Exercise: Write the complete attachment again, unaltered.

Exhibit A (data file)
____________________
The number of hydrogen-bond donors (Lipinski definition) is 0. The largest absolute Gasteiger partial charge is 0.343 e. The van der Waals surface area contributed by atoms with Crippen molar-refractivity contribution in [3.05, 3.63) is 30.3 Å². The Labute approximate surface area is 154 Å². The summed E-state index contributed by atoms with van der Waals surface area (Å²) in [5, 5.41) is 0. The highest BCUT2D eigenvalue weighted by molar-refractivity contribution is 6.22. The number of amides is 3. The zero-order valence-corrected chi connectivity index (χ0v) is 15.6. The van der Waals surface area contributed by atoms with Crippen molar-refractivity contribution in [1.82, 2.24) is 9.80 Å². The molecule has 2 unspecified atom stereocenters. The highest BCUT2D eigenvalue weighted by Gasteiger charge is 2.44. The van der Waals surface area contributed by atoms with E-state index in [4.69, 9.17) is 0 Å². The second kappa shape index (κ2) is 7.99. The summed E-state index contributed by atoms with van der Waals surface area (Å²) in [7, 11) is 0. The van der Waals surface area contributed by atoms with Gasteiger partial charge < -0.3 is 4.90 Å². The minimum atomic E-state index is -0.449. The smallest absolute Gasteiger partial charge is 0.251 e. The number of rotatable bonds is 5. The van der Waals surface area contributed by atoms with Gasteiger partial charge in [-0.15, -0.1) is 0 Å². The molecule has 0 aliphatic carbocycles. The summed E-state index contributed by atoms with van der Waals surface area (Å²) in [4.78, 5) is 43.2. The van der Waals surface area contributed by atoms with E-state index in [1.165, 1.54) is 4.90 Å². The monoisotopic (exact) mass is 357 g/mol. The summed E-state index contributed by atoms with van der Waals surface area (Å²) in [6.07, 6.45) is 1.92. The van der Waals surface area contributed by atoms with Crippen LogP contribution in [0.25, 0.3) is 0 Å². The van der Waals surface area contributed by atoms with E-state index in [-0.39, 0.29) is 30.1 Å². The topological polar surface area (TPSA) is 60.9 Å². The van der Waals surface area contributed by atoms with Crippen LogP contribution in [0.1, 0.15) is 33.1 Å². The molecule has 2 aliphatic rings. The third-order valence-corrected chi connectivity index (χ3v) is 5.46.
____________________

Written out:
The number of hydrogen-bond donors (Lipinski definition) is 0. The largest absolute Gasteiger partial charge is 0.343 e. The van der Waals surface area contributed by atoms with Crippen molar-refractivity contribution in [3.05, 3.63) is 30.3 Å². The Labute approximate surface area is 154 Å². The summed E-state index contributed by atoms with van der Waals surface area (Å²) in [5, 5.41) is 0. The highest BCUT2D eigenvalue weighted by molar-refractivity contribution is 6.22. The number of amides is 3. The zero-order valence-corrected chi connectivity index (χ0v) is 15.6. The van der Waals surface area contributed by atoms with Crippen molar-refractivity contribution in [1.82, 2.24) is 9.80 Å². The molecule has 2 unspecified atom stereocenters. The highest BCUT2D eigenvalue weighted by Gasteiger charge is 2.44. The van der Waals surface area contributed by atoms with E-state index in [4.69, 9.17) is 0 Å². The second kappa shape index (κ2) is 7.99. The summed E-state index contributed by atoms with van der Waals surface area (Å²) in [7, 11) is 0. The van der Waals surface area contributed by atoms with Gasteiger partial charge < -0.3 is 4.90 Å². The minimum atomic E-state index is -0.449. The smallest absolute Gasteiger partial charge is 0.251 e. The number of rotatable bonds is 5. The van der Waals surface area contributed by atoms with Gasteiger partial charge in [-0.15, -0.1) is 0 Å². The molecule has 0 aliphatic carbocycles. The summed E-state index contributed by atoms with van der Waals surface area (Å²) in [4.78, 5) is 43.2. The van der Waals surface area contributed by atoms with E-state index in [1.165, 1.54) is 4.90 Å². The monoisotopic (exact) mass is 357 g/mol. The summed E-state index contributed by atoms with van der Waals surface area (Å²) in [6.07, 6.45) is 1.92. The van der Waals surface area contributed by atoms with Crippen LogP contribution in [0.25, 0.3) is 0 Å². The van der Waals surface area contributed by atoms with E-state index in [-0.39, 0.29) is 30.1 Å². The topological polar surface area (TPSA) is 60.9 Å². The van der Waals surface area contributed by atoms with Crippen LogP contribution in [0.1, 0.15) is 33.1 Å². The molecule has 2 aliphatic rings. The third-order valence-corrected chi connectivity index (χ3v) is 5.46.